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Peoria, Ill.,
09
March
2020
|
08:42 AM
America/Chicago

An Opportunity to Give Back 20 Years Later

Putting the finishing touches at the Ronald McDonald House offered a chance to give back, and a chance to reflect on a daughter’s month-long fight to live.

Twenty years ago, a month-old baby girl was life-flighted to Primary Children’s Hospital in Salt Lake City, Utah. She had a congenital defect called a vascular ring – two aorta veins formed during gestation that encircled her trachea and esophagus – basically strangling her. Her father, Jason Heiner, IT GRC Analyst in Bloomington; her mother; and her three siblings stayed at the Ronald McDonald House in Salt Lake City during her month-long stay for surgery and recovery.

“We lived a couple hours away, and having a place for the whole family to stay nearby for free was a tremendous blessing,” he said. “It’s something else you didn’t have to worry about. It gives you a home base, a place to get a decent night’s rest and provides some sense of normalcy so a family can focus on the health of their child.”

Ronald McDonald House Charities (RMHC) offer home environments with Ronald McDonald Houses, family rooms in hospitals for families to rest, mobile health care and grants. Volunteers bring food in or cook for the families staying at the houses, and often play games with the kids and talk to the parents.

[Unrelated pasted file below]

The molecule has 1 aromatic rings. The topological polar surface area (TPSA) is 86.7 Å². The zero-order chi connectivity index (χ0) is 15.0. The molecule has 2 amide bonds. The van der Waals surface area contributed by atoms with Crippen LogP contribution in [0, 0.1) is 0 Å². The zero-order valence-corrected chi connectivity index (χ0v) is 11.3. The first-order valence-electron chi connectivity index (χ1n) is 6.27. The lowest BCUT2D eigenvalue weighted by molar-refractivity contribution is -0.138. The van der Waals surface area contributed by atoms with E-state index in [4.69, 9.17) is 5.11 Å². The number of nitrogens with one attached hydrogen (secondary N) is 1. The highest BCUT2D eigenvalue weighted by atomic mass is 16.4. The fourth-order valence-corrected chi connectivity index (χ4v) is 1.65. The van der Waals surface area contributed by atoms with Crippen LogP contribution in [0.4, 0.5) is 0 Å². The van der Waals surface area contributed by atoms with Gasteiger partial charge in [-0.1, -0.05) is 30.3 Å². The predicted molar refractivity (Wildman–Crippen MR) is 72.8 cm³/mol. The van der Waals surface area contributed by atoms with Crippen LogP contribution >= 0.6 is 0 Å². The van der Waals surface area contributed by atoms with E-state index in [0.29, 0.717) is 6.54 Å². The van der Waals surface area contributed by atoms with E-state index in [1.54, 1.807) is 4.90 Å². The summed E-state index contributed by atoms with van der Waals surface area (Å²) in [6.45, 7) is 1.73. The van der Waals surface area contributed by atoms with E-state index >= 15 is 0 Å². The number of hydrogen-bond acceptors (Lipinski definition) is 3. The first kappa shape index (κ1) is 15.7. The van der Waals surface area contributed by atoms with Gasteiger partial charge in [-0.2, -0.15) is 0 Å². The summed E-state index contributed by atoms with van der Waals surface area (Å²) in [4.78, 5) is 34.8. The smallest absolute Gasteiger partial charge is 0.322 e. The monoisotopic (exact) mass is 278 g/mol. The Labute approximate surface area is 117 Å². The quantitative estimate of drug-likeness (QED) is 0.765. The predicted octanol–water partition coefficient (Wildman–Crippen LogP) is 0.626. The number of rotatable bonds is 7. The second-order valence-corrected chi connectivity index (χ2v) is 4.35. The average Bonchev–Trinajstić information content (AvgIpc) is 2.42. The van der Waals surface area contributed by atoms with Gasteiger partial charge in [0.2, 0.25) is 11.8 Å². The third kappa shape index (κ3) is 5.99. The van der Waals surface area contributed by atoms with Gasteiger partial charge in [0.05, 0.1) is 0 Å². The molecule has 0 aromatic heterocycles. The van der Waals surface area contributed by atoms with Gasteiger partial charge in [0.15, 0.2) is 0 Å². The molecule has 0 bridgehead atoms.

Fast-forward 20 years, and Jason had an opportunity to pay it forward to RMHC. Peoria, Ill., about 45 minutes from Bloomington, is home to a new Ronald McDonald House, and Jason and his team volunteered to help put the finishing touches on several rooms recently.

Brian Barron, IT GRC Analyst, got involved with the new Ronald McDonald House through a friend. As a volunteer firefighter, he helped gather patches from 95 different police and fire departments for a special first responder room.

“When we were there, I realized how grateful I am for how healthy my family can be. You’re helping other families focus on their child, not to mention it’s a great organization,” Brian said.

 

The Peoria house will serve 700 families a year, and those families will never pay a thing. The first family to stay in the Peoria house was from Bloomington.

Jason remembers moving from Utah to Illinois and being disappointed there wasn’t a RMHC nearby.

“Having a daughter that sick, we looked to see what the hospitals were in the area. It was top of mind. Hearing that Peoria was getting a Ronald McDonald House and that we were going to help out was priceless,” Jason said. “Just walking into the building in Peoria gave me pause to count my blessings. Making some furniture and setting rooms up for people was great because I have some understanding of what they’re going through and what this is going to mean to them. It’s not something you can put a price on.”

It also gave Jason an opportunity to talk to his now 20-year-old daughter about the experience.

“It gave me a chance to have a conversation with my daughter about some of those things that time has dulled. This experience sharpened my memory of what other people did for me that I could not do for myself.”